Myth 5: It’s normal in nature for animals to kill other animals, so there’s nothing wrong with doing it

Things like trying to rape every female you meet or eating the male after sex are also normal in nature. We don’t do things because they are “normal”; we think about them rationally and then decide whether it is right or not to do them.

If we were carnivores (who can’t survive without meat), we wouldn’t be having this debate. The point is that we don’t need meat to survive, eating meat in amounts we do now makes us unhealthy, and by doing so we produce a lot of unnecessary pollution and destroy vast areas of land with important ecosystems.

We simply have quite a few reasons not to produce (large amounts of) meat (at least using our current technology), even if we put ethics aside. That’s why we cannot blindly deem something acceptable just because it is “natural”.

Myth 4: It is stupid for vegetarians to eat plants but not meat because plants are alive, too

If I put a live chicken (clucking and fluttering) and a live potato (doing nothing) on a table in front of you, gave you a big knife, and told you to stab them both with it, where would you hesitate more? I think we all know that there are fundamental differences between a potato and a chicken, such as the ability to perceive pain.

Animals aren’t all equal either. While most insects are basically biological robots with no higher cognitive abilities whatsoever, cows or pigs are in almost every respect (such as capability of feeling emotions and socially interacting with peers) equivalent to humans; they only happen to be less intelligent on average.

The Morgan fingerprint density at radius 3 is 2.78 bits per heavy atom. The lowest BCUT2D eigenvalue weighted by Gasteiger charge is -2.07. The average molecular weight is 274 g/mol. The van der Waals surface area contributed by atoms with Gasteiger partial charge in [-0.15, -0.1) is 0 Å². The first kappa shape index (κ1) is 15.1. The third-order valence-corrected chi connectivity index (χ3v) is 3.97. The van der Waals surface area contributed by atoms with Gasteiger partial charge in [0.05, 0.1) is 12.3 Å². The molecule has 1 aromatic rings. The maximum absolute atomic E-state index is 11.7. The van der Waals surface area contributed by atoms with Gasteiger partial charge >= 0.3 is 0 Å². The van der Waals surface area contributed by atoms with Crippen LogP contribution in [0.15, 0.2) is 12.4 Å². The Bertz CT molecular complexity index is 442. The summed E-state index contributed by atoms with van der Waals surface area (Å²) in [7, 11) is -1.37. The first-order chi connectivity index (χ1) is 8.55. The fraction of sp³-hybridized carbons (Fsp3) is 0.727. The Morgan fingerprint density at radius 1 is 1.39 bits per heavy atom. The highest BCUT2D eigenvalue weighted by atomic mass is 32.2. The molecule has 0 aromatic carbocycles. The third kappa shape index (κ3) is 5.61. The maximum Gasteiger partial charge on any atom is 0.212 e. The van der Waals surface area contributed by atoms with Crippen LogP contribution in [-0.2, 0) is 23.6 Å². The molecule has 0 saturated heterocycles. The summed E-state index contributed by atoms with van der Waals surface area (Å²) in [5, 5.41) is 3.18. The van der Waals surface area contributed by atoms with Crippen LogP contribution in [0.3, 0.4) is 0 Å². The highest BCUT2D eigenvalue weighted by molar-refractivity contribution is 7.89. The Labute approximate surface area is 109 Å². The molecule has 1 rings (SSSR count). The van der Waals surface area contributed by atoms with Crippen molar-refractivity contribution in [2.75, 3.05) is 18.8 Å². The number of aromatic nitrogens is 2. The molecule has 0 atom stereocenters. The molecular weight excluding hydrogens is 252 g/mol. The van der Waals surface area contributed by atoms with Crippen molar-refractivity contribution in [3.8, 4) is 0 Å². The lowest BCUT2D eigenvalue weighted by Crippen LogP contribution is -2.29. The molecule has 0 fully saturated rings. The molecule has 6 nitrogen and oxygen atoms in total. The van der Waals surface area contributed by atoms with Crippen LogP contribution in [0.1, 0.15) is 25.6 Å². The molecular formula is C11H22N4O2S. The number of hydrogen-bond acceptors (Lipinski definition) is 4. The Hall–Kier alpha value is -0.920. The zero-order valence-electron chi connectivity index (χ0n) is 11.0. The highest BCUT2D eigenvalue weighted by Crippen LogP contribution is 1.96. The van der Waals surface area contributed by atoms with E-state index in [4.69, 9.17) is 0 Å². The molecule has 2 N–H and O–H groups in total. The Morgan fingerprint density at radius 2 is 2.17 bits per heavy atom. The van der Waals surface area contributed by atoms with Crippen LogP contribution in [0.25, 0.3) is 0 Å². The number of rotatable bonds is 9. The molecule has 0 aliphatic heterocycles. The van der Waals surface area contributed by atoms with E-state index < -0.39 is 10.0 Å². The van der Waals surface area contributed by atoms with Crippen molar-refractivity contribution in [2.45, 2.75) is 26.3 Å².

Capability of perceiving the world around us, feeling emotions and thinking rationally forms a continuous scale starting from none for inanimate objects and probably ending with humans. Plants are very close to a rock on this scale; pigs are closer to humans than they are to insects.

Where you want to draw the line is a personal decision, but deciding not to hurt organisms that have a nervous system is a well-defined approachand definitely less arbitrary than considering killing a retarded person wrong but deeming killing a pig with the same cognitive abilities completely acceptable.


Myth 3: If you don’t eat meat, you end up being weak and skinny

Tell that to the vegetarian on the right… On a more serious note, there are many vegetarian athletes and bodybuilders who do not find the diet in any way detrimental to their athletic performance and muscle mass.